‘Wallpaper’ of sexual imagery surrounds children: UK gov’t-commissioned report
LONDON, June 6, 2011 (LifeSiteNews.com) – “Society has become increasingly full of sexualised imagery. This has created a wallpaper to children’s lives,” says Reg Bailey, the chief executive of The Mother’s Union, a Church of England charity that supports marriage and the family.
Bailey was recently asked by Prime Minister David Cameron to conduct a review to examine ways to protect children from sexual exploitation. He found that modern society presents a “wallpaper of sexual images that surround children” and that “parents feel there is no escape and no clear space where children can be children.”
The Mothers’ Union is expected to issue a set of recommendations this week that would give parents the means to keep children away from sexually explicit materials in school, in the media and in retail shops.
“I want to put the power back in parents’ hands so they can better manage the pressures on their children and make it easier for them to bring up their children the way they want,” says Bailey.
Bailey’s report is expected to call for a voluntary retailers’ code that would restrict the sale of “sexy” clothes for children, and an age-appropriate rating system for explicit music videos and a ban on showing them on television before 9 pm. It will also recommend that outdoor advertising with sexually explicit material be kept away from schools and that semi-pornographic “lad mags” be kept out of sight of children in shops.
Paul Tully of the campaign group Safe At School has responded to the Baily Review, saying that the proposals to curb the sexualisation of children should also be extended to ban explicit sex education materials in schools. Tully said that parents are “deeply worried” by the “pornographic and value-lite” sex education materials being used in many schools. He singled out the government-approved “sex-ed” curriculum program, “Living and Growing,” a DVD series used in many primary schools which gives children explicit instructions about sexual intercourse and promotes masturbation.
“Any parent concerned by the raunchy dance routines on TV before the watershed would be appalled if they knew what children seeing ‘Living and Growing’ get in the school classroom,” he said.
Tully addressed a rally for parents and families at Trafalgar Square today, saying, “If the government is serious about protecting children from sexualisation and bad sexual health outcomes, it must address both the widespread sexualisation of culture, and the official sanctioning of illegal under-age sex.”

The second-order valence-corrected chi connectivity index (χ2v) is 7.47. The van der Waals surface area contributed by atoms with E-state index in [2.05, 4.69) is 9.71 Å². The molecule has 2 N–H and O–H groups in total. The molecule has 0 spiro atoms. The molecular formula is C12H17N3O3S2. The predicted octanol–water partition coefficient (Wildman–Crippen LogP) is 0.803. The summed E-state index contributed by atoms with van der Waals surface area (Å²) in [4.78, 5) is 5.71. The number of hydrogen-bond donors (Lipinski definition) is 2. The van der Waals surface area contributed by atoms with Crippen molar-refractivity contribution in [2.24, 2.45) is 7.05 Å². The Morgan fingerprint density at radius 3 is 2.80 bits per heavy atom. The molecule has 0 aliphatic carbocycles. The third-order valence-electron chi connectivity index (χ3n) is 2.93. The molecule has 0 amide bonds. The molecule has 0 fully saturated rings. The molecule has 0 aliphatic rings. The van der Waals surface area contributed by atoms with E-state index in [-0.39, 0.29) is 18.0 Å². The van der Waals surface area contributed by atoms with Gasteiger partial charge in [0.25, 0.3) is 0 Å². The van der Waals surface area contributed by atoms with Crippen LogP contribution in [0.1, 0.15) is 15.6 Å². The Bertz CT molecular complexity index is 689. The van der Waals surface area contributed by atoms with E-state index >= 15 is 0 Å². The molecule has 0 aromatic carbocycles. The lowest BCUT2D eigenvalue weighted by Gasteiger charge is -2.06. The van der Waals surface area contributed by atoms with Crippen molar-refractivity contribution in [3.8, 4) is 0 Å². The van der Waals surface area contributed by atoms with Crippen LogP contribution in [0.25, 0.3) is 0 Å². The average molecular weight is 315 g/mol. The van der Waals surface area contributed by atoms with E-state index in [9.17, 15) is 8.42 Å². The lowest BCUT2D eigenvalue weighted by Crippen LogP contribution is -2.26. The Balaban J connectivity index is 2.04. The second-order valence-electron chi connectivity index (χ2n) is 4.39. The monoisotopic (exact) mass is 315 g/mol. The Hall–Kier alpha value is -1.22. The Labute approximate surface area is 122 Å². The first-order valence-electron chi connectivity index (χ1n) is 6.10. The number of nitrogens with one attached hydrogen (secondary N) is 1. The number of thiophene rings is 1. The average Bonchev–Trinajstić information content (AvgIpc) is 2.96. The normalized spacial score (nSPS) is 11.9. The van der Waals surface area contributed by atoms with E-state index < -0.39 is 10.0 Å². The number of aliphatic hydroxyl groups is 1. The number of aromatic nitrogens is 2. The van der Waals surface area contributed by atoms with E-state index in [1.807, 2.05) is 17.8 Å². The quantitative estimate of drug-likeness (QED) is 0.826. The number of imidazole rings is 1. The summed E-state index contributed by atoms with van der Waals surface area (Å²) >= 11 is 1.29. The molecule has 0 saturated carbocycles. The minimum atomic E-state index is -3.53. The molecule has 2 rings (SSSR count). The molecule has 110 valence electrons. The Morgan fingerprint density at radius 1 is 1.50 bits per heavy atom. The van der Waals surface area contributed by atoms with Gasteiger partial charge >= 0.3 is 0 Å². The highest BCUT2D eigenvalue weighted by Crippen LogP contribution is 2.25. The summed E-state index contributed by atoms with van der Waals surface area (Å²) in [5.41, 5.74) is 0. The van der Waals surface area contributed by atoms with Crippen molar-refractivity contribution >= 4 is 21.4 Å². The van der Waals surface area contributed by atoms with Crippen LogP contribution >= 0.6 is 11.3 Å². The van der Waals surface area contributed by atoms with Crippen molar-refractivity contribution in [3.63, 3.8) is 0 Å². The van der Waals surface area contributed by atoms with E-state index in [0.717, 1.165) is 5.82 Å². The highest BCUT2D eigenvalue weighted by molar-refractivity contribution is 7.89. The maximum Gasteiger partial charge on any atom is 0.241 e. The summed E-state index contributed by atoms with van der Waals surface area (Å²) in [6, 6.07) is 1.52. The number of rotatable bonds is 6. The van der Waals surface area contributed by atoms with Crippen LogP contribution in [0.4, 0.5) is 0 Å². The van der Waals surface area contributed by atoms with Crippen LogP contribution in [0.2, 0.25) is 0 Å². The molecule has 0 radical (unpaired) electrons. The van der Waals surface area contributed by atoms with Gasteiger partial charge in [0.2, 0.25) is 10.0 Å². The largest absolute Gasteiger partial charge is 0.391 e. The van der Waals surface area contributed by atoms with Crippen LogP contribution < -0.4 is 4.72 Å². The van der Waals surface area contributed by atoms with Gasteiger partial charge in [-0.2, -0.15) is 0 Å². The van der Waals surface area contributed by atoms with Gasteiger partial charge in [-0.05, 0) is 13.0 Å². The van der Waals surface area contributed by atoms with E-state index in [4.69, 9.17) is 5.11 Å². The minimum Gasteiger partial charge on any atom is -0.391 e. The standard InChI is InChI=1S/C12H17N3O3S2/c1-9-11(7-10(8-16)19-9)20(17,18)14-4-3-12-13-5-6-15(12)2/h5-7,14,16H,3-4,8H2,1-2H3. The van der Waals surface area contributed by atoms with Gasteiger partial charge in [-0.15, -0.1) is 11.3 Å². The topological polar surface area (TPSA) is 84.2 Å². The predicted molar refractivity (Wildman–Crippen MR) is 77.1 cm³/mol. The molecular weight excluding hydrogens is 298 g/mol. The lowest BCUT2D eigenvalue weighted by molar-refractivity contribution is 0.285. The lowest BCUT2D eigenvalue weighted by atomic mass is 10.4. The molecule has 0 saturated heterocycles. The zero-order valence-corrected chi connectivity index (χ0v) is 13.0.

The Bailey Review also says that parents need more help with blocking their children’s access to internet pornography. “Whilst most parents regularly check what their children are viewing online, and set up parental controls and filtering software, they remain concerned because they are not as internet savvy as their children,” said Bailey.
“That’s why I am calling for a new approach where all customers have to make an active choice over whether they allow adult content or not. This is something internet service providers have told me is workable.”
The report also says that the retail, advertising and video industries should be given 18 months to “clean up their acts voluntarily” or face tougher regulation. To marketing executives, Bailey said, “Photography should feature children in natural poses in a childlike environment, appropriate to the age range concerned. When make-up is used, it should be as natural as possible.”
High Street retailers have come under fire in recent years for carrying padded bras and high heels for little girls as young as three. A number of major British retailers have already signed on to the voluntary agreement, including Marks & Spencer, Next and Tesco, against marketing such products.
The report indicates that parents feel overwhelmed by the bombardment of sexually charged media, but have nowhere to turn to complain. A survey conducted by the reviewers found that nine out of ten parents feared their children were under pressure to grow up too quickly, and four in ten had seen inappropriate material in places where children could see it, but only eight percent had complained.
Responding to the report, Prime Minister Cameron called for the immediate creation of a government website where parents could voice their concerns. Cameron said the Bailey Review represents “a giant step forward for protecting childhood and making Britain more family-friendly.”
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